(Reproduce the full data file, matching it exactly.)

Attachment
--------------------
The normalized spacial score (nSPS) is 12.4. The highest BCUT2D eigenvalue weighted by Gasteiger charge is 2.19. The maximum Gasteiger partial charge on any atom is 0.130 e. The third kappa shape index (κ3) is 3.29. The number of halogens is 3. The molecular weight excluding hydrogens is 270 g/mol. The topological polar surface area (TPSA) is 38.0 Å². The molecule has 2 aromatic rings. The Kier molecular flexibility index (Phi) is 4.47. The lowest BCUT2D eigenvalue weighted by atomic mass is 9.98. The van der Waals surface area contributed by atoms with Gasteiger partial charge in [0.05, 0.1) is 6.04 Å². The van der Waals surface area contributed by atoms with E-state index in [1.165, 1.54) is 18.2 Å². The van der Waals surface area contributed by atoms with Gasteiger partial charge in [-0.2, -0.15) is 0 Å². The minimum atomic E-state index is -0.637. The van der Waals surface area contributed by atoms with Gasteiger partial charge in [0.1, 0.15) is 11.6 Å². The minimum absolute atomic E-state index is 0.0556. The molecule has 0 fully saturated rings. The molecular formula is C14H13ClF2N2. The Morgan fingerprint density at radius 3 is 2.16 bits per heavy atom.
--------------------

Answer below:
The normalized spacial score (nSPS) is 12.4. The highest BCUT2D eigenvalue weighted by Gasteiger charge is 2.19. The maximum Gasteiger partial charge on any atom is 0.130 e. The third kappa shape index (κ3) is 3.29. The number of halogens is 3. The molecular weight excluding hydrogens is 270 g/mol. The topological polar surface area (TPSA) is 38.0 Å². The molecule has 2 aromatic rings. The Kier molecular flexibility index (Phi) is 4.47. The lowest BCUT2D eigenvalue weighted by atomic mass is 9.98. The van der Waals surface area contributed by atoms with Gasteiger partial charge in [0.05, 0.1) is 6.04 Å². The van der Waals surface area contributed by atoms with E-state index in [1.165, 1.54) is 18.2 Å². The van der Waals surface area contributed by atoms with Gasteiger partial charge in [-0.2, -0.15) is 0 Å². The minimum atomic E-state index is -0.637. The van der Waals surface area contributed by atoms with Gasteiger partial charge in [0.1, 0.15) is 11.6 Å². The minimum absolute atomic E-state index is 0.0556. The molecule has 0 fully saturated rings. The molecular formula is C14H13ClF2N2. The Morgan fingerprint density at radius 3 is 2.16 bits per heavy atom.